Iraq offers to mediate between Saudi Arabia and Iran

Iraq offers to mediate between Saudi Arabia and Iran
Iraqi Foreign Minister Ibrahim al-Jafari, left, shakes hands with his Iranian counterpart Mohammad Javad Zarif.

Iraq has offered to act as a mediator to ease tensions between Saudi Arabia and Iran that escalated after the kingdom's execution of a Shiite cleric and attacks on two of Saudi diplomatic posts in the Islamic Republic.

Some Sunni Arab nations have followed the Saudis' lead and severed or downgraded ties with Iran, while others have offered words of caution aimed at calming the situation.

The offer by Iraqi foreign minister Ibrahim al-Jaafari, made during a news conference in the Iranian capital, included the diplomat referring to the execution of Sheikh Nimr al-Nimr as a "crime", a description that raised questions as to whether Saudi officials would even consider such an offer.

The kingdom and its allies say that Mr al-Nimr was executed after being tried and sentenced to death under Saudi law.

Mr al-Jaafari's comments show the balancing act that Iraq finds itself in amid the inflamed regional politics.

It is relying on Iranian help and powerful Shiite militias to battle the extremist Islamic State group while trying to repair its own ties to oil-rich Saudi Arabia, which last week sent an ambassador to Baghdad for the first time in 25 years.

Speaking alongside Iranian foreign minister Mohammad Javad Zarif, Mr al-Jaafari said Iraq's place in the heart of the Middle East allows it to play a role in trying to "alleviate tensions."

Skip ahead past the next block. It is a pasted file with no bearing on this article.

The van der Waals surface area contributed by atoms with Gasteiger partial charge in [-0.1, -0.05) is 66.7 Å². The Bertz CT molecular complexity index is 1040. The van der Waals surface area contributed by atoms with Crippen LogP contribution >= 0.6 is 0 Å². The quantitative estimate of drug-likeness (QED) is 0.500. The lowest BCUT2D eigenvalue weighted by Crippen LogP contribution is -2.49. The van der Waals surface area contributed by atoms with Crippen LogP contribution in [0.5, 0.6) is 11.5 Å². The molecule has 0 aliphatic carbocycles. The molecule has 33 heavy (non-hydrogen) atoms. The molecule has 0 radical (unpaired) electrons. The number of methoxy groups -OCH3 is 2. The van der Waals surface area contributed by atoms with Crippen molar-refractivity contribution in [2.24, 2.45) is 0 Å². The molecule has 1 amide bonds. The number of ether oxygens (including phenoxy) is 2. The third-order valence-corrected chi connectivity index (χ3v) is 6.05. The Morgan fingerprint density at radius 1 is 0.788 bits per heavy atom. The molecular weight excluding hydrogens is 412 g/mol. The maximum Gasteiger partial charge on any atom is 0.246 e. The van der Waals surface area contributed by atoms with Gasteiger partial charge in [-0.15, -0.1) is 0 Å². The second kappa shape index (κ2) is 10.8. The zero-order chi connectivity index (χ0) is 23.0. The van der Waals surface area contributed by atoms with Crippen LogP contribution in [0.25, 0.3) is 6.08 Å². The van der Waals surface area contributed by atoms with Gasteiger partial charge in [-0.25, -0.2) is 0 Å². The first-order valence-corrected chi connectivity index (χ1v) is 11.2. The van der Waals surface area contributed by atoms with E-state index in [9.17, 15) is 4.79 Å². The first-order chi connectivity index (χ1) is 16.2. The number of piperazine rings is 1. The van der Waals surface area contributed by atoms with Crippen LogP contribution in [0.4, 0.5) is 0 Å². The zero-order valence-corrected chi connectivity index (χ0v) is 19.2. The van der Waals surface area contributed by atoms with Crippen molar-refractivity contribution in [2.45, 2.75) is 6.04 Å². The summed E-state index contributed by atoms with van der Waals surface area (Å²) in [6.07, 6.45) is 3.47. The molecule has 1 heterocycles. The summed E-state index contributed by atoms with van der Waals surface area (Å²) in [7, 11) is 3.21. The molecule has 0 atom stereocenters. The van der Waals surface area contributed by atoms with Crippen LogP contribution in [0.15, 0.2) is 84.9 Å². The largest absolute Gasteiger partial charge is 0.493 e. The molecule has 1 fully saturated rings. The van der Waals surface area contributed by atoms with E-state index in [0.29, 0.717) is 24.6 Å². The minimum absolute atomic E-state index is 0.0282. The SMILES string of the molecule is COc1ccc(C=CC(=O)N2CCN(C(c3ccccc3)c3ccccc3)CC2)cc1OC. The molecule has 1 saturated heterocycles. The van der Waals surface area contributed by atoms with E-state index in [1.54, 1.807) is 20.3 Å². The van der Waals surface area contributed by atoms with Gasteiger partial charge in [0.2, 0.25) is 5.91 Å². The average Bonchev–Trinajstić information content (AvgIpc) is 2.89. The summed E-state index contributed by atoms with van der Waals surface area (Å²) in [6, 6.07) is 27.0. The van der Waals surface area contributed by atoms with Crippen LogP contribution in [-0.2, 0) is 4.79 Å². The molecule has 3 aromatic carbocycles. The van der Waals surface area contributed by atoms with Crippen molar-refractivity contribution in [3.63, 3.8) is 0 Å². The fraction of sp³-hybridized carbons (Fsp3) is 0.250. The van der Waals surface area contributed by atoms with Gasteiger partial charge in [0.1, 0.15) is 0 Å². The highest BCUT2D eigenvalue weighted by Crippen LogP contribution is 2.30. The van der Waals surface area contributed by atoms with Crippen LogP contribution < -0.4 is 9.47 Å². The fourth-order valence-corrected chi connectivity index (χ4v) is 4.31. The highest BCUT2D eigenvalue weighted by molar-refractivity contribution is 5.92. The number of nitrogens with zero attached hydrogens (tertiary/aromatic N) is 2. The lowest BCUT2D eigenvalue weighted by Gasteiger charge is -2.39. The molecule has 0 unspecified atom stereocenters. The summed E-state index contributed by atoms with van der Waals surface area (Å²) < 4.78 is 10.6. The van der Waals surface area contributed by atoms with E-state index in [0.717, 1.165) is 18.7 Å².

"This responsibility has been given to us and we have been active from the early moments to lessen tensions to prevent a disaster from happening that could affect the entire region," he said.

Russia also has offered itself as a potential mediator, although it is unclear whether Saudi or Iranian officials have responded to the proposal.

Mr Zarif, meanwhile, blamed Saudi Arabia for exacerbating the situation.

"We have treated these actions with magnanimity and nobleness but unfortunately our neighbour, Saudi Arabia, did not respond to it properly," he said. "The process of provoking tension must be stopped."

The diplomatic stand-off between Iran and Saudi Arabia began Saturday, when the kingdom executed Shiite cleric Sheikh Nimr al-Nimr and 46 others convicted of terror charges - the largest mass execution it has carried out since 1980.

In Iran, protesters responded by attacking the Saudi Embassy in Tehran and its consulate in Mashhad.

Late on Sunday, Saudi Arabia announced it was severing relations with Iran because of the assaults.

In the time since, a host of Saudi allies have cut or reduced their ties to Iran.

On Wednesday, Oman broke its silence and called the diplomatic post attacks "unacceptable", while leaving its ties to the Islamic Republic untouched.

The sultanate has been a long-time mediator between Iran and the rest of the world and helped jump-start negotiations for the Islamic Republic's recent nuclear deal with global powers.

In eastern Saudi Arabia, where Mr al-Nimr agitated for greater political rights for Shiites in the Sunni-ruled kingdom, three days of mourning over his death were to end on Wednesday night.

Mohammed al-Nimr, the sheikh's brother, said people planned to hold a funeral on Thursday for the cleric, although Saudi authorities already buried his corpses in an undisclosed cemetery.

Asked about the diplomatic post attacks, Mr al-Nimr said it was "not acceptable".

"We still believe that violence is not the right approach," he said. "About my brother, we were hoping to end it in a political way rather than in blood."

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